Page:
Both rest and worship must be experienced in fullness in order to retain spiritual and physical health.
By the seventh day God completed His work which He had done, and He rested on the seventh day from all His work. . . . Then God blessed the seventh day and sanctified it... –Genesis 2:2–3 (nas)
In the creation account of Genesis, God makes the world in six days and then rests on the seventh day. Not only does God rest, but He sanctifies the seventh day of creation for the purpose of recuperating from labor.
If there is anything that plagues modern-day folks, it is chronic fatigue. Seldom do we get enough sleep. And rare is the day when we truly disconnect from work and worry.
A second observation may sound a bit strange coming from a man who spent thirty-five years as a pastor: The church or synagogue often does not respect the mandate to rest on the Sabbath.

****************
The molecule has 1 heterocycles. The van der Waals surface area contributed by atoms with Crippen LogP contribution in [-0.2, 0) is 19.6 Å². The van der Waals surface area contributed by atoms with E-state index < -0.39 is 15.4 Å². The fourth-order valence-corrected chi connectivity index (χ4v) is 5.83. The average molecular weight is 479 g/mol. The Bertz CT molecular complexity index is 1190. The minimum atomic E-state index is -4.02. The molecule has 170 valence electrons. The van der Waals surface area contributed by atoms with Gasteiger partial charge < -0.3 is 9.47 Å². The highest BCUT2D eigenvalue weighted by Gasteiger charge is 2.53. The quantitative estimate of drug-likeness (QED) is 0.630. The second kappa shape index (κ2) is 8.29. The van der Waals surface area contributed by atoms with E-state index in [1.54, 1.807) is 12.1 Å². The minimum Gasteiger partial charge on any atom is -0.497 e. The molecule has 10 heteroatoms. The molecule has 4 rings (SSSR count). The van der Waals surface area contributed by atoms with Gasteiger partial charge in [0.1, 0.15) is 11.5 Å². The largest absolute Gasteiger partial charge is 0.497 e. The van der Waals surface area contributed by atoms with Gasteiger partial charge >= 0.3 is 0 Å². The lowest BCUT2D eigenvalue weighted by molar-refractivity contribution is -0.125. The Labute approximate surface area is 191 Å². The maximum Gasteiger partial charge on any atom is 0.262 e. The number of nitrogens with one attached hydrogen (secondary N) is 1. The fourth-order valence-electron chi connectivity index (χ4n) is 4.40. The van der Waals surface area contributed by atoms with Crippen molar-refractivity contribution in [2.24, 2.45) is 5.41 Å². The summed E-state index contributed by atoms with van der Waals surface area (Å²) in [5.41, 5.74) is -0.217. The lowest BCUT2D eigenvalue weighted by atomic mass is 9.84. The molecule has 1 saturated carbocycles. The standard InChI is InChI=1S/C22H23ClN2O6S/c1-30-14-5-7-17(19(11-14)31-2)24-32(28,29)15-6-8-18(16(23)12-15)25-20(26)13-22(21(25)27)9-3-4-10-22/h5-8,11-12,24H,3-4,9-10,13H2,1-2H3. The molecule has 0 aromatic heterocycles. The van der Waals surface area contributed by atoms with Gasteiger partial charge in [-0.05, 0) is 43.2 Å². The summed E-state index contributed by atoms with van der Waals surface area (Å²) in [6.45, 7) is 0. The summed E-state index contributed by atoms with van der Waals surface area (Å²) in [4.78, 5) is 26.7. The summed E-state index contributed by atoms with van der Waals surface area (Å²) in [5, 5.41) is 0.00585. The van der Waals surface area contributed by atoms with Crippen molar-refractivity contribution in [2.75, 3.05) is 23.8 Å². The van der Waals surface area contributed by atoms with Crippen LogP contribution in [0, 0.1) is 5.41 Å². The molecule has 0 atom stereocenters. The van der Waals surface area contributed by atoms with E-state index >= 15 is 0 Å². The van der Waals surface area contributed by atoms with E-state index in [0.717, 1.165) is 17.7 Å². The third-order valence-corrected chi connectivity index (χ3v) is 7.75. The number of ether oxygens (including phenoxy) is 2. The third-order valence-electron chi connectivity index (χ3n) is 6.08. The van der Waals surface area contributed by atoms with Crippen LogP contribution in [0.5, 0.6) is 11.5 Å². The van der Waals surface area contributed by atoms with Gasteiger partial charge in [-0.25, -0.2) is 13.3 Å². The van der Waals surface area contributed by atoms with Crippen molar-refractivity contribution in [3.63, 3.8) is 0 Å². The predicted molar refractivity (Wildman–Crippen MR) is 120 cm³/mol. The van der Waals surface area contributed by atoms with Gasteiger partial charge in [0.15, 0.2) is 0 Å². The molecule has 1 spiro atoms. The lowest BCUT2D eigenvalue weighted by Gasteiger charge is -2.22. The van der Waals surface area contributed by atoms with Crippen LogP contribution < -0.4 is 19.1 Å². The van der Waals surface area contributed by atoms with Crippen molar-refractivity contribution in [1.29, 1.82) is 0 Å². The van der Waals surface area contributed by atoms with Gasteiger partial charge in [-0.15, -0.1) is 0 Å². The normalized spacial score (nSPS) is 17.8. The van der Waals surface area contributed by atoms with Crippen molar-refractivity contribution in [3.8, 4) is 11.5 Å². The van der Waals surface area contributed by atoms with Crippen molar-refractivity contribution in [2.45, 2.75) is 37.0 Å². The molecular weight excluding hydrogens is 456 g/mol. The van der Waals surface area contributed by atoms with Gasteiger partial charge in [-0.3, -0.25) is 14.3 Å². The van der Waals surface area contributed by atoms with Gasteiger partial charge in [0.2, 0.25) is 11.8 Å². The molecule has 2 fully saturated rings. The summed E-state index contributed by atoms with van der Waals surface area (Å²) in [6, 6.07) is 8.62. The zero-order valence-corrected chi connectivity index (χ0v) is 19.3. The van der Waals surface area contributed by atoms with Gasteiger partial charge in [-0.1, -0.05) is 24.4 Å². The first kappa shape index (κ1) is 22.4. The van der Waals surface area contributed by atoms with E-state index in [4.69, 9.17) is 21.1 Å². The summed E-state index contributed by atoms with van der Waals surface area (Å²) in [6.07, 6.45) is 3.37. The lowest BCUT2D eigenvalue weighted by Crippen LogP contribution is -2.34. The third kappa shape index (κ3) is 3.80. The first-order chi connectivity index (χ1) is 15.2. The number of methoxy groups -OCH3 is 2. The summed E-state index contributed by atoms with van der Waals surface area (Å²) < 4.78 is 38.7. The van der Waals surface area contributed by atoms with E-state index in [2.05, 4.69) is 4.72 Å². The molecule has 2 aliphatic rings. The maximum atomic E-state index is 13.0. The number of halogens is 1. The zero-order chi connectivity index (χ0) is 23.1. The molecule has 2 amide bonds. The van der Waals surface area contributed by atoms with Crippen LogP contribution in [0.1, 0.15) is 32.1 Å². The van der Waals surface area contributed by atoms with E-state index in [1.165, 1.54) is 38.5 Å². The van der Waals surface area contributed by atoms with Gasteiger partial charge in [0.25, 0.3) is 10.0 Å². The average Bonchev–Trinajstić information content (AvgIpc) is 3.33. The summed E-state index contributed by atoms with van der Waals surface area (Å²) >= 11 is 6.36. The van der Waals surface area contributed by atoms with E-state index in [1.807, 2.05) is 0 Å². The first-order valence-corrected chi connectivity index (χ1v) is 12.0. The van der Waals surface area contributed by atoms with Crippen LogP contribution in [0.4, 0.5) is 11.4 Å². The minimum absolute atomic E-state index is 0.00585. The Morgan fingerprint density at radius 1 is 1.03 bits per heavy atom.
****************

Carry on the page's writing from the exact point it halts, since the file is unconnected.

For people who have a Judeo-Christian heritage, the Sabbath is not only a time of rest but a day of worship. As a pastor, I would often be up late on Saturday night, finishing my sermon and preparing for worship leadership. I would arrive early at the church on Sunday for the first of multiple services. I often taught a Sunday school class. Then, after lunch, I would attend committee meetings followed by an evening vespers service and Sunday night fellowship. Sunday was the most exhausting day of my week.
There is a need to regain balance on the equal claim of rest and worship on the Sabbath. Both must be experienced in fullness in order to retain spiritual and physical health.
Dear God, help me to know that if You need rest, I must rest too. Amen.
Digging Deeper: Mt 8:24; Mk 6:31
Written by Scott Walker